NEW YORK • As the director of elaborate fantasy epics such as The Lord Of the Rings (2001 to 2003) and The Hobbit (2012 to 2014) trilogies, Peter Jackson has become known for meticulous attention to detail. Now he has put the same amount of care into making a documentary.
With They Shall Not Grow Old (2018), Jackson has applied new technology to century-old World War I footage to create a vivid, you-are-there feeling that puts real faces front and centre and allows audiences to hear their stories in their own words.
The documentary concentrates on the experiences of British soldiers as revealed in footage from the archives of the Imperial War Museum.
Jackson and his team have digitally restored the footage, adjusted its frame rate, colourised it and converted it to 3D.
They chose not to add a host or title cards. Instead, veterans of the war "narrate" - that is, the film-makers culled their commentary from hundreds of hours of BBC interviews recorded in the 1960s and 1970s.
The result is a transformation that is nothing less than visually astonishing.
"The clarity was such that these soldiers on the film came alive," Jackson said in a phone interview describing the restoration process.
"Their humanity just jumped out at you. This footage has been around for 100 years and these men had been buried behind a fog of damage, a mask of grain and jerkiness and sped-up film. Once restored, it's the human aspect that you gain the most."
The film came about through a partnership between the Imperial War Museum and 14-18 Now, a cultural programme that commissioned artists to create work for the centennial of World War I (1914 to 1918). They approached Jackson about contributing a film to the project.
"We discovered that Peter Jackson has a huge knowledge, expertise and passion for the First World War," said Ms Jenny Waldman, the director of 14-18 Now.
Jackson's grandfather was a professional soldier in the British army before the war began and served in the conflict for its duration.
The centennial project gave Jackson the freedom to make a film as he saw fit, but had two requirements: that he use only the footage from their archive and that he do it in an original way.
Jackson was given 100 hours of footage of varying levels of quality.
"It was sometimes a duplicate of a duplicate of a duplicate," he said.
Much of this material, of soldiers in training and then in the trenches, was shot for propaganda newsreels that would play in theatres between other movies.
In fact, the first feature-length documentary to depict combat, The Battle Of The Somme, was released mid-war in 1916 and drew nearly 20 million moviegoers.
For Jackson's documentary, rather than sift through the archival footage to decide which scenes to use, he opted to restore all 100 hours first - working on that daunting three-year task with a New Zealand company, Park Road Post Production.
Decades of scratches, dust and splotches were cleaned up and the now-pristine material was donated back to the war museum.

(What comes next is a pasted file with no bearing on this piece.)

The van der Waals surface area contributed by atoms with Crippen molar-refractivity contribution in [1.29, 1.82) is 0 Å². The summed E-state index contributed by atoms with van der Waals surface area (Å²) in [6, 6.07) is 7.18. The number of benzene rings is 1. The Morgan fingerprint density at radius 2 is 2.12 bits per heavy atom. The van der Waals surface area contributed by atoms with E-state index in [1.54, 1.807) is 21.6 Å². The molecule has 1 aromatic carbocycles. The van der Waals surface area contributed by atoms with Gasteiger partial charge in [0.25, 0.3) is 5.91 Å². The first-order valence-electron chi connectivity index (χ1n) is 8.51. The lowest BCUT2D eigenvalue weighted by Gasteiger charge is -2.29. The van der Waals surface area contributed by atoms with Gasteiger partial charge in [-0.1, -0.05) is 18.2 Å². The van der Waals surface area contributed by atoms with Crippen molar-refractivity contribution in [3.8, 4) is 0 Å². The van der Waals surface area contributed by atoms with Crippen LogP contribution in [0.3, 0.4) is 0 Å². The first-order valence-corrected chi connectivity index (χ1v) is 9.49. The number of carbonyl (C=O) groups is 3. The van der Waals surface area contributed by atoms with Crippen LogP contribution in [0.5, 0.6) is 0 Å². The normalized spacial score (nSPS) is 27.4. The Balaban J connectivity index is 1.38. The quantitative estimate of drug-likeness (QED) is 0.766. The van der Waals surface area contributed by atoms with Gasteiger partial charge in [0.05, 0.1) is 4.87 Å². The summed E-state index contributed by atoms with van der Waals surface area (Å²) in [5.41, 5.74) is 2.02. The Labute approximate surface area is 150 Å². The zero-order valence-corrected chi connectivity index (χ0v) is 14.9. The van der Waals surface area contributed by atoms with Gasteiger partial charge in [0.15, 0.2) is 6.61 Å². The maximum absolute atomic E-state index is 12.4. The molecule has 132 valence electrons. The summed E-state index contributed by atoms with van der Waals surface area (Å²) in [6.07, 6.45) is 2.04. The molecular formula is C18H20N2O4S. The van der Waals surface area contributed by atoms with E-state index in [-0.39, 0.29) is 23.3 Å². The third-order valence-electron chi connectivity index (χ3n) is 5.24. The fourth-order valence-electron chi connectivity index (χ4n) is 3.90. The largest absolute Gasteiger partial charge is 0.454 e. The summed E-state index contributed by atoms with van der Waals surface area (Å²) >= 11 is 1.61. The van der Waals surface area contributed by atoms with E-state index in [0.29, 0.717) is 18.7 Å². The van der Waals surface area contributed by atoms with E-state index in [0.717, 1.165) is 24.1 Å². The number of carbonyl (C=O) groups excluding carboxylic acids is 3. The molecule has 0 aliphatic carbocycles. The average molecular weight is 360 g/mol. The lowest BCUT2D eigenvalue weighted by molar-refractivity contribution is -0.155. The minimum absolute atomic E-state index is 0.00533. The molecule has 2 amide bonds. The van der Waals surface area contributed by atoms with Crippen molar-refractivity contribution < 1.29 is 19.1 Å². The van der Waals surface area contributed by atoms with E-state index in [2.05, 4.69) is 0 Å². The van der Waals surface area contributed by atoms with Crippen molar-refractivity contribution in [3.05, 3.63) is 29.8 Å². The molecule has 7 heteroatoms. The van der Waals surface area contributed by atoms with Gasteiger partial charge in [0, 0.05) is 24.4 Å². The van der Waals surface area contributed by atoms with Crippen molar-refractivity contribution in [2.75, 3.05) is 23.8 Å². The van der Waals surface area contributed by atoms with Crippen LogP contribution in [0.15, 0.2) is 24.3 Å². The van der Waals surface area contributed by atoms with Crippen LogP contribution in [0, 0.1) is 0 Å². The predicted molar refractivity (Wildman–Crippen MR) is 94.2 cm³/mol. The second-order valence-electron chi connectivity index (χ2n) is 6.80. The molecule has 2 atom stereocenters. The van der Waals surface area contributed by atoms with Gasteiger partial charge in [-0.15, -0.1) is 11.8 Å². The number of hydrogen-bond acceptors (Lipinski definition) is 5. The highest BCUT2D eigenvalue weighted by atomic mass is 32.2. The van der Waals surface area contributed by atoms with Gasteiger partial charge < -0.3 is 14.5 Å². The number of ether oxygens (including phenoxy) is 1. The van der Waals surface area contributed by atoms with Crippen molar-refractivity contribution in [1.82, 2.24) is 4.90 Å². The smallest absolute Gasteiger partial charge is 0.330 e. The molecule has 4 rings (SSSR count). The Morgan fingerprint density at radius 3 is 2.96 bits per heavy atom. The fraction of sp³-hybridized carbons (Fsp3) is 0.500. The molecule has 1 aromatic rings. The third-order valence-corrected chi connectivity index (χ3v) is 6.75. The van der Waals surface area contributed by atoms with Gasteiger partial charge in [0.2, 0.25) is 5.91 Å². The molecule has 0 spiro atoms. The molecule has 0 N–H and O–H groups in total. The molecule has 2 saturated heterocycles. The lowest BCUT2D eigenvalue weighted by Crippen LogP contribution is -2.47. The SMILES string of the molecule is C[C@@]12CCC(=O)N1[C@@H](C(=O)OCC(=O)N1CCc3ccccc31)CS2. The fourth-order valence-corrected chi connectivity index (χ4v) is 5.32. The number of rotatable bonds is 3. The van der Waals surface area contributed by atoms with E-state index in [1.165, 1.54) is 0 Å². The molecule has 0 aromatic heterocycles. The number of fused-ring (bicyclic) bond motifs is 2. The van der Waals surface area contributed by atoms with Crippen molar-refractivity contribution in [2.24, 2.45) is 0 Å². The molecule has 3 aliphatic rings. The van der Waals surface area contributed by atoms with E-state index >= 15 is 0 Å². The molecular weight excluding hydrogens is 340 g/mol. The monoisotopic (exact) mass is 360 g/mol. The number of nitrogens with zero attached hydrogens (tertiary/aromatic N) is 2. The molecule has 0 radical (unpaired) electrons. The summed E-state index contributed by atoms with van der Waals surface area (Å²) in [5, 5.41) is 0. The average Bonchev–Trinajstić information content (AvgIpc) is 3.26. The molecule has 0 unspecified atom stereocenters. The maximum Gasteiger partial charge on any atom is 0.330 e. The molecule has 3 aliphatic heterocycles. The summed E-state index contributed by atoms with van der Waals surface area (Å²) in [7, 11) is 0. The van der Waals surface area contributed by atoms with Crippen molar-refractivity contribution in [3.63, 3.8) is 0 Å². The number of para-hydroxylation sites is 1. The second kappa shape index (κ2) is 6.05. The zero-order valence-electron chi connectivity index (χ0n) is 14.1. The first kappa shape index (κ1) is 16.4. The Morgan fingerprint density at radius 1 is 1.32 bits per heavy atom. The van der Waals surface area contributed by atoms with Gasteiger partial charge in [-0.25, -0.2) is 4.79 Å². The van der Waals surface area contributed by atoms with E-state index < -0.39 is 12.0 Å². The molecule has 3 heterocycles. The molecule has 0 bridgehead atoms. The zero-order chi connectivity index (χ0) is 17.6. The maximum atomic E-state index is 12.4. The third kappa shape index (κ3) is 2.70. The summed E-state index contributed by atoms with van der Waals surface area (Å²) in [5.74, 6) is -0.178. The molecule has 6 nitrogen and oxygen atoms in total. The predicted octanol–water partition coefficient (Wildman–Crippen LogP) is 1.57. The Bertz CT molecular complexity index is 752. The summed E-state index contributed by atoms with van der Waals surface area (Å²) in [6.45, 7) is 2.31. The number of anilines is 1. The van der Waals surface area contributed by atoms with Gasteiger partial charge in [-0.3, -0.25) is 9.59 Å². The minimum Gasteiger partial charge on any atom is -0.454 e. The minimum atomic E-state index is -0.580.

There were other technological adjustments as well. Jackson's goal was to reconnect audiences with the soldiers in a way even more intimate than The Battle Of The Somme did.
The footage had a herky-jerky feel because it had been shot on hand-cranked cameras that produced images at a much slower frame rate than modern audiences are used to. Jackson's team retimed the footage, speeding up the frame rate, adding extra frames digitally and smoothing out the movement.
Then Jackson turned to the company Stereo D to colourise the film's centrepiece clips. This required the help of a historian who could identify the military details, down to what colours uniform buttons should be.
Stereo D also worked on converting the film to 3D for a more immersive effect, a sense of being on the battlefield.
And Park Road enhanced the experience with sound editing to rival that of The Lord Of The Rings. But explosions, gunshots and tank engines are not as surprising as the moments when the soldiers speak.
"We got some forensic lip readers, who, before this, I had no idea actually existed," Jackson said.
These experts, who often work with law enforcement to help determine the words of people in security camera video, reviewed the archival footage to reconstruct, as nearly as possible, what the soldiers were saying.
Voice performers were hired to stand in for the soldiers, but Jackson's team, mindful that regiments were drawn from different regions of Britain, made sure the actors came from those areas and had accurate accents.
In a similar vein, military historians provided ideas for what off-camera officers' commands might have been and that information made its way into the film as well.
Even with all of these moving parts, and with footage that could have told a dozen different war stories, Jackson tried to keep his film specific.
"I didn't want to do a little bit of everything," he said. "I just wanted to focus on one topic and do it properly: the experience of an average soldier infantryman on the Western Front."
• They Shall Not Grow Old is showing at The Projector.